Statement on Offensive Behavior
The University of St. Thomas is a Catholic institution of higher learning. As such, it is dedicated to the proposition that hatred has no place in a community based on principles of Christian love for our fellow human beings. Harassment of an individual or group of individuals based on their race, gender, sexual orientation, age, national origin, marital status, creed, religion, socio-economic status, physical or mental disability is an attack on the very fabric of the institution itself.
Harassment is defined as unwelcome verbal or physical conduct that has the purpose or effect of unreasonably interfering with a person's performance, or which creates an intimidating, hostile, or offensive environment.
It includes, for example:
- The display or circulation of written materials or pictures which are offensive to either gender or to racial, ethnic, or religious groups,
- Verbal abuse, jokes, or insults directed at members of a racial, ethnic, or minority group.
Should any St. Thomas student be confronted with the stain of discrimination or harassment, once reported, the University will vigorously engage, investigate and confront any such conduct through the procedures and policies found in The Student Policies. These procedures and policies are meant to deal with issues of harassment and discrimination wherever they arise - be it in the classroom, in a residence hall, in a commons area or in an electronic medium.
In addition to being a community based on principles of Christian love, the University is also an institution based on open inquiry. While the University condemns harassment of any kind, it is important to distinguish harassing speech from the normal discomforts engendered in an arena of free intellectual exchange and disagreement. This is particularly the case in the classroom setting, where in the course of legitimate intellectual inquiry and argument a student might encounter (or even introduce) course materials or comments that are disturbing, challenging, or perhaps even offensive to one's own or others' belief systems. Such discomfort does not in and of itself constitute harassment, unless it is so egregious as to satisfy the definition outlined above. It is the responsibility of professors to maintain an atmosphere of open inquiry in the classroom, just as it is the responsibility of students to participate in their own learning process with open-mindedness and receptivity to new ideas and perspectives. This ensures that controversial, even potentially offensive, material discussed with the objective of critical analysis for learning can be dealt with in an atmosphere of mutual respect. This policy in no way diminishes the protection of academic freedom as stated in the Faculty Organization Plan.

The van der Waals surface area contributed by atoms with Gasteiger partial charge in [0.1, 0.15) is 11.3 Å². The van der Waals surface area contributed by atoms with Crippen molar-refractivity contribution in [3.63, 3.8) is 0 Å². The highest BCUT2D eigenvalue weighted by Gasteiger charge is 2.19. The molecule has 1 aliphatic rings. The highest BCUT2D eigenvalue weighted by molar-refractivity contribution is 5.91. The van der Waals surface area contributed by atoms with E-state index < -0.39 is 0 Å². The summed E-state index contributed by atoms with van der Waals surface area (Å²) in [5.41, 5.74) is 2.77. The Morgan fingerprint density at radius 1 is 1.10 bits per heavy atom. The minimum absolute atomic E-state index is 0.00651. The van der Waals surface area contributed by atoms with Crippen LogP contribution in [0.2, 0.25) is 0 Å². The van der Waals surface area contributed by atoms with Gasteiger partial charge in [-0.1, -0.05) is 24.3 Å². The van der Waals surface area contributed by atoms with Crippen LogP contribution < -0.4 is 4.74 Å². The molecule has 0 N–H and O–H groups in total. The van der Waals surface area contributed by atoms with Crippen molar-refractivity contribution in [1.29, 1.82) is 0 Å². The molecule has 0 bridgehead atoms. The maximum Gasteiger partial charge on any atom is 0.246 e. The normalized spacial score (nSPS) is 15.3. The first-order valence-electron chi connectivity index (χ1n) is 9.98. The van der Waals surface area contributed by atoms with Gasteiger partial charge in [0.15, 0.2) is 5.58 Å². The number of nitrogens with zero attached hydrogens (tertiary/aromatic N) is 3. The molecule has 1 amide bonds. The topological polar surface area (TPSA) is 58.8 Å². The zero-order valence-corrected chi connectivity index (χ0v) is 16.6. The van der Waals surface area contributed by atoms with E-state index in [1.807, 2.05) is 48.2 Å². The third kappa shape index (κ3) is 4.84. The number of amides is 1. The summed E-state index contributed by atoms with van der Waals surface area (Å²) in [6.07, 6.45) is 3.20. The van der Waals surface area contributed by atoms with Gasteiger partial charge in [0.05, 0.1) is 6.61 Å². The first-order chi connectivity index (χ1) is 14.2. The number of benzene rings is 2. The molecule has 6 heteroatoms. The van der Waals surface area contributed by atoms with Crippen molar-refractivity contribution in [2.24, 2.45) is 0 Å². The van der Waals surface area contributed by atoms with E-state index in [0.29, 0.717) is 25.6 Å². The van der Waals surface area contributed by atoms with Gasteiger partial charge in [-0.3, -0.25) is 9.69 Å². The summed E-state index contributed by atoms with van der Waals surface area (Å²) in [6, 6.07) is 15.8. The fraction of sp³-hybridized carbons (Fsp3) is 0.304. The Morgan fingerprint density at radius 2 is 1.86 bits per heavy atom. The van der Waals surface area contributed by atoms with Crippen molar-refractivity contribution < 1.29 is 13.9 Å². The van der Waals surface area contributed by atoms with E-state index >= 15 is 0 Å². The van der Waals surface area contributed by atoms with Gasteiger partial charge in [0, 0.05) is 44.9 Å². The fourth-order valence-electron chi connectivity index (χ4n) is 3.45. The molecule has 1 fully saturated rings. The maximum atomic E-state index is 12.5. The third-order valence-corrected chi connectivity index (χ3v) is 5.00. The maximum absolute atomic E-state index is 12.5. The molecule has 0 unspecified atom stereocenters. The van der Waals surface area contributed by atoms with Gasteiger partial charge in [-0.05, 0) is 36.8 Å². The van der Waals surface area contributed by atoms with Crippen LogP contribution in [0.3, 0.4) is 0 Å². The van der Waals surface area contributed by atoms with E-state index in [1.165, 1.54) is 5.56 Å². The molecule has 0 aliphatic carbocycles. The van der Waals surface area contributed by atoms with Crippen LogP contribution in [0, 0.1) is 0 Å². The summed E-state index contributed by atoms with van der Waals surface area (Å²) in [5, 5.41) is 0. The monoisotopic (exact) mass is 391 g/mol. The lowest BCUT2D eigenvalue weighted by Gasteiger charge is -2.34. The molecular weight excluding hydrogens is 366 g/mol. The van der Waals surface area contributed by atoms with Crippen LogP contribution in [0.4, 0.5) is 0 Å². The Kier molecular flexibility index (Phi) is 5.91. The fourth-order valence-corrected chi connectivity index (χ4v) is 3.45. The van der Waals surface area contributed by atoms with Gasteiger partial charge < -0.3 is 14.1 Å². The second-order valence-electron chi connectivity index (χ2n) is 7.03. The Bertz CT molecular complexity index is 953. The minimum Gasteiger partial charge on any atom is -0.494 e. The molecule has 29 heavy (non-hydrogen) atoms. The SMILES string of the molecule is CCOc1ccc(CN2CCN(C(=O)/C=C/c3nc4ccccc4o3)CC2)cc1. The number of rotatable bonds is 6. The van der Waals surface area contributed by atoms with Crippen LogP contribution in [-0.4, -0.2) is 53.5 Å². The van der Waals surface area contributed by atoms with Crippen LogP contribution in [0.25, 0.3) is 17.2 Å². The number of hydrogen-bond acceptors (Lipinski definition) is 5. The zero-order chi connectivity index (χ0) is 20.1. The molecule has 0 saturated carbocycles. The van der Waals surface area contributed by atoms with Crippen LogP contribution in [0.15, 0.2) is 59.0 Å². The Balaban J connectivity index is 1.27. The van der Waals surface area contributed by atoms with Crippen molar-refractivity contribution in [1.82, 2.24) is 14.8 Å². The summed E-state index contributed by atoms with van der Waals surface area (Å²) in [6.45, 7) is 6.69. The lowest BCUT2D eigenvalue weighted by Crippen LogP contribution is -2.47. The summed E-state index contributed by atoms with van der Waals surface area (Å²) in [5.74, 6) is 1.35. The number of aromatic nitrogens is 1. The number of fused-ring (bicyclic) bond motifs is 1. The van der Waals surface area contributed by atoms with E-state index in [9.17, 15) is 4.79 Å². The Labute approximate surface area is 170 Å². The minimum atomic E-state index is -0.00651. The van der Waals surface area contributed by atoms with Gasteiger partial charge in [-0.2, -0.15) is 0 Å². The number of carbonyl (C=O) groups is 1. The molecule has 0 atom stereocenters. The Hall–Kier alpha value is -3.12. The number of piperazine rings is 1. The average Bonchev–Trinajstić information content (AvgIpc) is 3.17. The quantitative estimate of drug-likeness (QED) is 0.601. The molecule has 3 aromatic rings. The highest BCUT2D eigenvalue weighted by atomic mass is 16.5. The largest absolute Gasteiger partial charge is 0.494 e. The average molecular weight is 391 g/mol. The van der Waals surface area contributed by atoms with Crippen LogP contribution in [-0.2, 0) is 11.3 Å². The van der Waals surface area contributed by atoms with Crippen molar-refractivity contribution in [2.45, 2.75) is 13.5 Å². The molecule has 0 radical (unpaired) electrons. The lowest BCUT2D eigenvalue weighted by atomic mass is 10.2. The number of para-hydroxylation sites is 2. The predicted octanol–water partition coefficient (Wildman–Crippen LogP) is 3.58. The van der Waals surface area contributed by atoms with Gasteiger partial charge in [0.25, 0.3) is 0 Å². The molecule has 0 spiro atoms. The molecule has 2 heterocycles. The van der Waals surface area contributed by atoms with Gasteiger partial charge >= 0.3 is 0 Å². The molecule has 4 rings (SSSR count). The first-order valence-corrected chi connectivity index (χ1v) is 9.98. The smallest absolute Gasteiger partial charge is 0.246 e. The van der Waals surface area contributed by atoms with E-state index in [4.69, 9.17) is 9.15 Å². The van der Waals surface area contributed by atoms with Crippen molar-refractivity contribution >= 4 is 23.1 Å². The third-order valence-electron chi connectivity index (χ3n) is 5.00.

St. Thomas students facing such situations should proceed directly to the Dean of Students Office. Members of the Dean's staff will be able to provide information and support with regard to the procedures in place at the University to deal with such issues.